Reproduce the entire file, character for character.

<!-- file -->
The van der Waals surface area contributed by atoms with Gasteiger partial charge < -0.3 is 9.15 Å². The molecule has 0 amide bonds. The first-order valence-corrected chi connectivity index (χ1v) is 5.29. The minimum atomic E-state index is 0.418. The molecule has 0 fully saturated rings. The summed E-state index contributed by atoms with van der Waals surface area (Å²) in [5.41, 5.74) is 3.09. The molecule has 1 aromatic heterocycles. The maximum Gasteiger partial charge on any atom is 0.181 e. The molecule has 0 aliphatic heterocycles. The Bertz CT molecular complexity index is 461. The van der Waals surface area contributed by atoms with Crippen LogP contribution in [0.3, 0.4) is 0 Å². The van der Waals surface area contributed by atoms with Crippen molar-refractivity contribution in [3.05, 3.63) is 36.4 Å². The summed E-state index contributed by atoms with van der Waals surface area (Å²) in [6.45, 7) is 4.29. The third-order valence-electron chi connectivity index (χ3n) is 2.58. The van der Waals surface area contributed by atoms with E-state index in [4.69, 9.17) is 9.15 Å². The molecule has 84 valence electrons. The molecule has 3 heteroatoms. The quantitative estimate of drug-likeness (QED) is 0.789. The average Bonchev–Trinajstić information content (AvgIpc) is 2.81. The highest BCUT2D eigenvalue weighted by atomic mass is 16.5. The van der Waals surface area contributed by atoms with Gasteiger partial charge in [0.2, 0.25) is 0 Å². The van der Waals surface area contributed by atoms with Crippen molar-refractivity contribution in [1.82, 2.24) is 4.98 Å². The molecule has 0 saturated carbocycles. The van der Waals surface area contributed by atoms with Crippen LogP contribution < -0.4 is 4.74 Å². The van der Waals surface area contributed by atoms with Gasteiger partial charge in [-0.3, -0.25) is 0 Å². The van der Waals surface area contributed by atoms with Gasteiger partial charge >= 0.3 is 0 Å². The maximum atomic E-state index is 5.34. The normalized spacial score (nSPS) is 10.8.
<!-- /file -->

The van der Waals surface area contributed by atoms with Gasteiger partial charge < -0.3 is 9.15 Å². The molecule has 0 amide bonds. The first-order valence-corrected chi connectivity index (χ1v) is 5.29. The minimum atomic E-state index is 0.418. The molecule has 0 fully saturated rings. The summed E-state index contributed by atoms with van der Waals surface area (Å²) in [5.41, 5.74) is 3.09. The molecule has 1 aromatic heterocycles. The maximum Gasteiger partial charge on any atom is 0.181 e. The molecule has 0 aliphatic heterocycles. The Bertz CT molecular complexity index is 461. The van der Waals surface area contributed by atoms with Crippen LogP contribution in [0.3, 0.4) is 0 Å². The van der Waals surface area contributed by atoms with Crippen molar-refractivity contribution in [3.05, 3.63) is 36.4 Å². The summed E-state index contributed by atoms with van der Waals surface area (Å²) in [6.45, 7) is 4.29. The third-order valence-electron chi connectivity index (χ3n) is 2.58. The van der Waals surface area contributed by atoms with E-state index in [4.69, 9.17) is 9.15 Å². The molecule has 84 valence electrons. The molecule has 3 heteroatoms. The quantitative estimate of drug-likeness (QED) is 0.789. The average Bonchev–Trinajstić information content (AvgIpc) is 2.81. The highest BCUT2D eigenvalue weighted by atomic mass is 16.5. The van der Waals surface area contributed by atoms with Gasteiger partial charge in [0.2, 0.25) is 0 Å². The van der Waals surface area contributed by atoms with Crippen molar-refractivity contribution in [1.82, 2.24) is 4.98 Å². The molecule has 0 saturated carbocycles. The van der Waals surface area contributed by atoms with Crippen LogP contribution < -0.4 is 4.74 Å². The van der Waals surface area contributed by atoms with Gasteiger partial charge in [-0.3, -0.25) is 0 Å². The van der Waals surface area contributed by atoms with Gasteiger partial charge >= 0.3 is 0 Å². The maximum atomic E-state index is 5.34. The normalized spacial score (nSPS) is 10.8.